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OL' KING RICHARD THE FAST
Robert F. Jones
July 14, 1975
Behind that drawl and down-home air lurks the toughest stock-car racer running, and in the Firecracker 400 the king added a star to his crown
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July 14, 1975

Ol' King Richard The Fast

Behind that drawl and down-home air lurks the toughest stock-car racer running, and in the Firecracker 400 the king added a star to his crown

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They say he was born with a golden throttle under his right foot and a silver steering wheel in his hands. His very first act was to send his crib careening through the nursery in a perfect four-wheel drift while loosing a nascent Rebel yell. Shortly before his first birthday he learned to drive a pickup truck, whistling Dixie and wearing Day Glo red diapers. In the piney woods outside Level Cross, N.C., where the miracle occurred just 38 years ago last week, a fountain that had previously spouted Southern Comfort suddenly began leaking an oily substance that folks far and wide soon came to call STP. All of these things were taken as good omens. In such a manner is a king born among us.

Or so runs the legend.

For those who prefer the facts, Richard Lee Petty, 38, the king of contemporary stock-car racing, stands a mortal 6'2" and weighs in at a willowy 182 pounds. His face is dark and pitted with the pores endemic to those who deal with harsh sunlight, excoriating oil fumes and the 30-race annual circuit of the National Association for Stock Car Auto Racing, Inc. Petty's demeanor in the presence of women and children is polite, almost chivalrous, as befits a happily married man with four kids of his own. He raises no hell—except when you try to pass him on a racetrack. On foot he is a veritable lamb.

This man, this paragon of lead-footed speed, survivor of horrendous crashes, winner of more car races than most of us have ever seen, can filter through a crowd with a grin and a howdy so smoothly that you hardly know he is there. But he is King Richard. Petty truly is a legend. He also may well be the best racing driver in the world.

Since July of 1958, when he first began racing, Richard Petty has won 172 NASCAR Grand National races. That is exactly double the number won by his closest stock-car competitor, David Pearson of Spartanburg, S.C. Within the next month Petty's earnings from these victories, accumulated over a 17-year period, will amount to $2 million. A. J. Foyt, now 40, winner of 52 U.S. Auto Club Championship Car races and $2.5 million over an 18-year career, also is a legend—and the only active driver who may conceivably be better than Petty. ( Jackie Stewart, the skittering Scot who won the World Driving Championship three times, along with a record 27 Grand Prix, is retired; his career prize money, in any event, would be far less than Petty's or Foyt's, since European road racing pays off in less obvious forms.) It may be argued that USAC's Championship Car racing is tougher than NASCAR's Grand National equivalent, since the Indy cars are open wheeled and more dangerous, but racing is still racing: you get in a car, go out there and try to win. Richard Petty has accomplished that not-so-simple act more often, and with more success, than any other man in the history of motor sports. And he never did it better than last week at Daytona during the 17th running of the Firecracker 400.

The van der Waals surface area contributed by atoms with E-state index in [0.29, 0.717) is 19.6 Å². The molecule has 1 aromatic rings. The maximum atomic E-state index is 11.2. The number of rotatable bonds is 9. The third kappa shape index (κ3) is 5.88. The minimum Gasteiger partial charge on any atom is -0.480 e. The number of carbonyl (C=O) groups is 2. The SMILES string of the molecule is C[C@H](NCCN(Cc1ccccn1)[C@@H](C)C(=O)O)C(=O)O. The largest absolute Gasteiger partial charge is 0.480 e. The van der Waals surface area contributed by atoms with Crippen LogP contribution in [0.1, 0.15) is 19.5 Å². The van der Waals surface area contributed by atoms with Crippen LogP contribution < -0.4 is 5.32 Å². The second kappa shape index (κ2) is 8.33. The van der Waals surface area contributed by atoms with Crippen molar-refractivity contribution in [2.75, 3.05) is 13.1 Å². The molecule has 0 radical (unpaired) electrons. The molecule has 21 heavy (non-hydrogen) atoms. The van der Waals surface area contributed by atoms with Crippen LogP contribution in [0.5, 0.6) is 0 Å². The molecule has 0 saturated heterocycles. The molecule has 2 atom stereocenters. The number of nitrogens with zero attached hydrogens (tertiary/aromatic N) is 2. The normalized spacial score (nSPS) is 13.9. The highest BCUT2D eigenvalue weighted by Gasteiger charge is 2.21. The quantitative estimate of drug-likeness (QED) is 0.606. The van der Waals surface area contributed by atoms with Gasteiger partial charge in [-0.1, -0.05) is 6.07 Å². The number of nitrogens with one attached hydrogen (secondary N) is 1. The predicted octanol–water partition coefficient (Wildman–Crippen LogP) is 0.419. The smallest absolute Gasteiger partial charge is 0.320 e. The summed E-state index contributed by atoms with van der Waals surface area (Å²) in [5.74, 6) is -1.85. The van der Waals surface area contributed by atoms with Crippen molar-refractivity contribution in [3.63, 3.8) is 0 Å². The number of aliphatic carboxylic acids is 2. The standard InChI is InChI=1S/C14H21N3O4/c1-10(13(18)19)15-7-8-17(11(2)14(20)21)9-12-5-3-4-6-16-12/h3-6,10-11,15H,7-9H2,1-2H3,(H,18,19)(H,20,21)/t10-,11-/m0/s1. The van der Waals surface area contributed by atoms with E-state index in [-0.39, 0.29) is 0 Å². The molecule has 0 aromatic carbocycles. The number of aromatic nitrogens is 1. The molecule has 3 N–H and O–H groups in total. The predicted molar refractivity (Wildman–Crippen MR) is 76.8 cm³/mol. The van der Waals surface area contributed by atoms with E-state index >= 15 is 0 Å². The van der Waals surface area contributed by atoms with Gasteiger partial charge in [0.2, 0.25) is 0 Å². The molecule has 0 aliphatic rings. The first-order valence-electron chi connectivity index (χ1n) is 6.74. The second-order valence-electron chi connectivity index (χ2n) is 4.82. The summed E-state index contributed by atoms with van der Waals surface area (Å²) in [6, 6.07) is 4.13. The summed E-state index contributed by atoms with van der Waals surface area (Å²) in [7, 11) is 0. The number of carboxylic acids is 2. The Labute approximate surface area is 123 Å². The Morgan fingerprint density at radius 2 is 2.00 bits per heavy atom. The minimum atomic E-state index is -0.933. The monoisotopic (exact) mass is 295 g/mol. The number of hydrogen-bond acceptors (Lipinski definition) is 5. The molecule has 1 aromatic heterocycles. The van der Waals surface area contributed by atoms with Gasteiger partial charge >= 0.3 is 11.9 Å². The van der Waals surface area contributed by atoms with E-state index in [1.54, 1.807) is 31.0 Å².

Petty had never won the Firecracker. He had come home victorious five times in the Daytona 500, stock-car racing's biggest and richest event, where no other driver had been able to win more than once. Indeed, Petty had won the Grand National Championship an unprecedented five times. Yet during the 16 previous runnings of the July Fourth classic at the world's fastest beach, Petty had been no better than second—and that four times in a row in his last four efforts.

A certain psych was at work. Just as Foyt had found it extremely difficult to cope with his fourth possible victory at Indy earlier this year, Petty found the Firecracker potentially just another dud. All through the week preceding the race he lolled and drawled as usual, but behind the curved sunglasses and deep within the twang, there lurked the suspicion of another failure, a shade of fatalism.

"Pull up some oil and sit down." Petty gestured languidly toward a cardboard case of STP in the back of his trailer. He was crouched, Johnny Reb style, in a corner of the truck with a black, acrid el ropo smoldering in the side of his grin. It was raining outside, a slashing Florida sun-shower that thickened the humidity to the proportions of fresh-cooked hominy grits. All morning Petty had been opening presents—his birthday was the following day—and the celebratory air had lightened his mood. He was particularly delighted by a hand-scrawled set of boxes from a moonstruck girl named Elizabeth, who addressed him as "King Richard the Lion-Lover" and included in her natal offering a plaster lion, a set of Band-Aid cans wrapped as firecrackers, toy houses from a Monopoly set (no doubt an encouragement to buy her out one way or another) and a purple paper crown, gaudily elaborate with curlicues and crosses. Petty stuck the crown on an onlooker's head, then slapped his thigh.

"Looks like he et the margarine," he chortled to no one in particular. Then he pulled out a penknife and resumed carving something vaguely wooden, even more vaguely abstract-expressionist in nature. Occasionally he spat out into the rain. It was as if he had taken a master's degree in laconics from Li'l Abner University. But it was for real.

What was his strategy for the upcoming race, this event that seemed to deny him victory year after year?

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